The Death of Fear

Imagine the original Eden. Animals roam freely and peacefully. A mist goes up from the earth, watering the green land and blooming flowers. There’s a chorus of chirping birds, and fish dance in the glistening water. Trees offer their fruits for savoring, while flowers delight with sweet fragrances and vibrant colors. Each day the sky’s aglow with handcrafted sunsets and shimmering constellations.

With a whisper, the scene changes. Dissonance builds. Fruit from the forbidden tree is rebelliously ingested and, as promised, the eyes of the first man and woman open. Their bones quake with foreign feelings of shame, humiliation, and overpowering panic. “We disobeyed the God who made us. We’re going to die!”

Adam and Eve heard the sound of the Lord God walking in the garden and they hid themselves from His presence among the trees. God called to the man and said, “Where are you?” And Adam said, “I heard the sound of you in the garden, and I was afraid, because I was naked, and I hid myself.” (Gen. 3:8–10)
And just like that, FEAR entered the world.

What did this fear cause Adam and Eve to do? Hide. And don’t we still?
We hide in our fig leaves of false security, our caves of caution, and our self-made dams of disbelief, terrified someone might see us for who we really are: dirty, insecure, and weak. It should come as no surprise that our default setting is fear.

Like Adam and Eve, we hide. We bury pain and protect ourselves from feeling it ever again. We cover the blemishes, gloss over the less-than-desirable parts, avoid the shame and guard our hearts. And no matter what we attempt on our own we cannot escape our fears. We need rescue.

At the core, beyond the rising blood pressure, increased heart rate, and heightened awareness, fear tells us we need a Savior. Whether it’s a fear of failure, rejection, death, or the dark, fear sends a signal to our souls that we cannot be the center of the universe. There is more to life than us. Fear whispers of our brokenness and cries for security, for refuge, for something (Someone) bigger to protect us.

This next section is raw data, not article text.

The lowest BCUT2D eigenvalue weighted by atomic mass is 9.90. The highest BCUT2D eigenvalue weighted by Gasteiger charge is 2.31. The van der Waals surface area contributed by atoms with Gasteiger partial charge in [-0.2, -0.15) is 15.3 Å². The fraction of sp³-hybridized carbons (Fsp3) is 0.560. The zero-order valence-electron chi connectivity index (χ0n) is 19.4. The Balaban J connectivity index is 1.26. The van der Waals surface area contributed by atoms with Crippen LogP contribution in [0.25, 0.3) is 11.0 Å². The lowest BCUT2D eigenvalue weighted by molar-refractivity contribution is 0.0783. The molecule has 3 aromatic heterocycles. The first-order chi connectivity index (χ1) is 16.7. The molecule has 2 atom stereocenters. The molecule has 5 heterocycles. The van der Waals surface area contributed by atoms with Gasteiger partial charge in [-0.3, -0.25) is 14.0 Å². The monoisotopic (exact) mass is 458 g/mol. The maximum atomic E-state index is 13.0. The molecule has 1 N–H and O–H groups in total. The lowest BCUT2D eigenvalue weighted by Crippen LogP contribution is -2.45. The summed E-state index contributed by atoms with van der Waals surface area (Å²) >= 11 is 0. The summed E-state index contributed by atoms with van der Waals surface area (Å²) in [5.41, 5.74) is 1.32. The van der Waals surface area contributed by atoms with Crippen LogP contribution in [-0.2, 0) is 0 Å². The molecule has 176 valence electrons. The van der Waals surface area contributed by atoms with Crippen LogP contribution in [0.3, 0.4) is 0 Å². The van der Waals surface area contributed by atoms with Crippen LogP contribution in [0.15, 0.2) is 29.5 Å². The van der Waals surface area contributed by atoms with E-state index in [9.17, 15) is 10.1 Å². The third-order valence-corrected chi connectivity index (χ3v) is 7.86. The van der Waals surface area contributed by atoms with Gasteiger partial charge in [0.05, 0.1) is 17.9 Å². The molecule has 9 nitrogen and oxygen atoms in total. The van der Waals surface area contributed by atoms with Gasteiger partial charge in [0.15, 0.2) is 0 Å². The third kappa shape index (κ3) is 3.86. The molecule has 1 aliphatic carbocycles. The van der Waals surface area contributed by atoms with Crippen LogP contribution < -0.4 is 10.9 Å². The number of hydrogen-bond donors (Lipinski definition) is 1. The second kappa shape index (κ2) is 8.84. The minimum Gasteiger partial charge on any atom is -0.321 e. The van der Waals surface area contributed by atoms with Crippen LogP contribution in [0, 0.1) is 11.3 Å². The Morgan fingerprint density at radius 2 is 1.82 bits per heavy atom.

Fear prompts us to run, to hide from God and from other people our vulnerability and our weakness. But for those who are in Christ, we are just that—in Christ. We don’t have to hide because we’ve been hidden in the wounds of the suffering Savior.

God cursed the serpent, the man, and the woman, but he wasn’t finished with them yet: “And the LORD God made for Adam and for his wife garments of skins and clothed them” (Gen. 3:21). Our merciful Creator gave them a new wardrobe. Just as he graciously made Adam and Eve garments of animal skin, God clothes all who repent and believe in Jesus, the ultimate sacrifice.

This is how we fight the soldiers of fear—we fight them with Jesus. We fight them with the gospel. We have a Savior who pursues us, who made an excruciating sacrifice, and who covers us in robes of righteousness, presenting us faultless before his throne.

We no longer need to hide from God; we can run to Him. He’s our shield, our defense, and our fortress of protection (Ps. 18:2). He’s the One who guards our hearts (Phil. 4:6–7). We don’t have to hide ourselves with garments of self-protection, because he hides us in the shadow of his wings (Ps. 17:8).

The gospel is the answer to insecurities, paralyzing anxiety, and life-sucking fear. The blessed reality of Christ in us tenderly blasts the brick and mortar around our hearts like dynamite. He loves us too much to let any walls remain that keep us from believing we’re safe apart from his protection.

We can let go of fear and joyfully accept the love of our God. He wants all of us; he died to purchase every speck of our dirt in order to display his heart-cleansing, wardrobe-giving, fear-destroying grace.

(Sophie McDonald’s article on Fear modified by Karen Schagunn)